A total of 139 former council tenants bought their homes under Right to Buy and resold them within one month, the BBC found.
Those resold homes created a £2.8m collective profit.
Opponents of the scheme said too many people had profited from a policy that had “much bigger social ambitions”.
Supporters said Right to Buy helped people climb the housing ladder and secure their families’ financial futures.
The former tenants were allowed to buy their homes at prices below the market rate.
However, those who sell within five years of purchasing, should have to pay back some or all of the discount they received.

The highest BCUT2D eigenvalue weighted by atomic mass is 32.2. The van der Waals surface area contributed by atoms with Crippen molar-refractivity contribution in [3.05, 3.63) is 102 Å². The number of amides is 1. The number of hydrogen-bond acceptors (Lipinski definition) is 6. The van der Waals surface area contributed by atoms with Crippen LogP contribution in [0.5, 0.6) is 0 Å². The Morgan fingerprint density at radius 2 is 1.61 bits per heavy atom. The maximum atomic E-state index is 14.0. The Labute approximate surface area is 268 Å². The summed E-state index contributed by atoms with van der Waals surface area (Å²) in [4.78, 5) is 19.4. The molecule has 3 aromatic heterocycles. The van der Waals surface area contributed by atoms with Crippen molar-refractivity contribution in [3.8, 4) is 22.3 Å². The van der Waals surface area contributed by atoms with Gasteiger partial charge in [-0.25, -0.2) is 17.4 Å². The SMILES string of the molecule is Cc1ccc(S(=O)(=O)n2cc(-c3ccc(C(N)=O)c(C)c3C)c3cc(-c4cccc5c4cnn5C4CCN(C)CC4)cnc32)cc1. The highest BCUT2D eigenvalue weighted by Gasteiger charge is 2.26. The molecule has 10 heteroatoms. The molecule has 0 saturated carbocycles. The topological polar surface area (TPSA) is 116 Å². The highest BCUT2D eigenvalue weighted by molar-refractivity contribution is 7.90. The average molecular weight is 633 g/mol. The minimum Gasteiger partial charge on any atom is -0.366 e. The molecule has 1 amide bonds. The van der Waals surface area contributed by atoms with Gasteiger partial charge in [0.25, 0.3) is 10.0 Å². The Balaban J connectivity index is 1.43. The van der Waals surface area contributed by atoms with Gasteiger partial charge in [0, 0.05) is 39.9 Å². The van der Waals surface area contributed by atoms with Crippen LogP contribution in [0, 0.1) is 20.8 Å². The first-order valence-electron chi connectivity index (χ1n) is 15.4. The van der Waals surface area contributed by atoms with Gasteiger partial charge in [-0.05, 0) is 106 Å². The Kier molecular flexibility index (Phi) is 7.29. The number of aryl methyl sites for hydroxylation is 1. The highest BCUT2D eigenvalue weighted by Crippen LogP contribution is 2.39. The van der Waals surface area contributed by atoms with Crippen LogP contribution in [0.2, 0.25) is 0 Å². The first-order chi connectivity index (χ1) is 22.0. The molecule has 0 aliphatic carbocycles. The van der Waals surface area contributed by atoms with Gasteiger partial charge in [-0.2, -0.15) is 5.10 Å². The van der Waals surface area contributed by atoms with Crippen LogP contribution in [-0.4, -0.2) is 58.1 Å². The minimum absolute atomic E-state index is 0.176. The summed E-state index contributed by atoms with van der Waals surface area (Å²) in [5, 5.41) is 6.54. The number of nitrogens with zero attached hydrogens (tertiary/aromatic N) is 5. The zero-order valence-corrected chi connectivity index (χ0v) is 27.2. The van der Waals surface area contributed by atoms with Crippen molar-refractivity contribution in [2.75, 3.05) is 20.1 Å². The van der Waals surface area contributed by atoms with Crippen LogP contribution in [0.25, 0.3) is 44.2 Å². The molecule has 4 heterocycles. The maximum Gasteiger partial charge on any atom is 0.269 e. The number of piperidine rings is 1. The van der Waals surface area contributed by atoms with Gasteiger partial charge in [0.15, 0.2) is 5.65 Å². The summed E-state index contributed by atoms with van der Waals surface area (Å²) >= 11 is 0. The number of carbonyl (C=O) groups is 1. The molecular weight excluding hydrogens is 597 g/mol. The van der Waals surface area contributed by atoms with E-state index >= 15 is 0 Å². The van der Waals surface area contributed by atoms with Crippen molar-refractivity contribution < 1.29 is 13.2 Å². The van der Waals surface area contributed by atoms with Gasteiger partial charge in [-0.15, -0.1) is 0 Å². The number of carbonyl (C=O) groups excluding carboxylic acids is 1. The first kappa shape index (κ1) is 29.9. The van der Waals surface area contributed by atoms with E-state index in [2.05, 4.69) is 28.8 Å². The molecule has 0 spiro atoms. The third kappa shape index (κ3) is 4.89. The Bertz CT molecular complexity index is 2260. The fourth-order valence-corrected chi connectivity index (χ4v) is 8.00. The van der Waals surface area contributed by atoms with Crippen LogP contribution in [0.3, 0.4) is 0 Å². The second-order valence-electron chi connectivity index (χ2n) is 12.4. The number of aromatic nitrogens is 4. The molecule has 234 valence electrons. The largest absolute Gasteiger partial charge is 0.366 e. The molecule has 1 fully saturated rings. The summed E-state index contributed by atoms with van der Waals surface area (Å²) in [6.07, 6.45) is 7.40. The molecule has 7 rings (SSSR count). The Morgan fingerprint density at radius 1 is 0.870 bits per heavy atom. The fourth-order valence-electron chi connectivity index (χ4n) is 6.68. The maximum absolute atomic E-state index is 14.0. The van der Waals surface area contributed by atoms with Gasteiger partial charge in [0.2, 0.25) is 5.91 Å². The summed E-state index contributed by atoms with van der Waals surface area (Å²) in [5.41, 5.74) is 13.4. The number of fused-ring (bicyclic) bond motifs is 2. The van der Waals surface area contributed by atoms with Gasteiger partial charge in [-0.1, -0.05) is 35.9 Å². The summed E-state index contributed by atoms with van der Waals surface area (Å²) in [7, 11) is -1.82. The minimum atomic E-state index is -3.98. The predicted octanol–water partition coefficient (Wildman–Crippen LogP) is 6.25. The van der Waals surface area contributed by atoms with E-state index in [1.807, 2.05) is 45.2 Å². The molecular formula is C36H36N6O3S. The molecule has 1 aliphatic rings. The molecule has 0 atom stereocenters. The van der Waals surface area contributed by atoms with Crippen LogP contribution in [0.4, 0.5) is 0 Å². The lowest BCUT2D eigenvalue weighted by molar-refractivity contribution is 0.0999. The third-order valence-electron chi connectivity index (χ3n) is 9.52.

Repaid discounts, which are calculated on a sliding scale depending how long the purchaser kept their home, were not included in data the BBC obtained on 92,000 sales across the UK.
The Chartered Institute of Housing (CIH) said it was “shocking to see the extent of the profit margin in black and white”.
It called for Right to Buy to be suspended in England. In January it was halted in Wales, as it was in Scotland in 2016.
Housing commentator Henry Pryor said: “Far too many… simply profited from a scheme that had much bigger social ambitions.”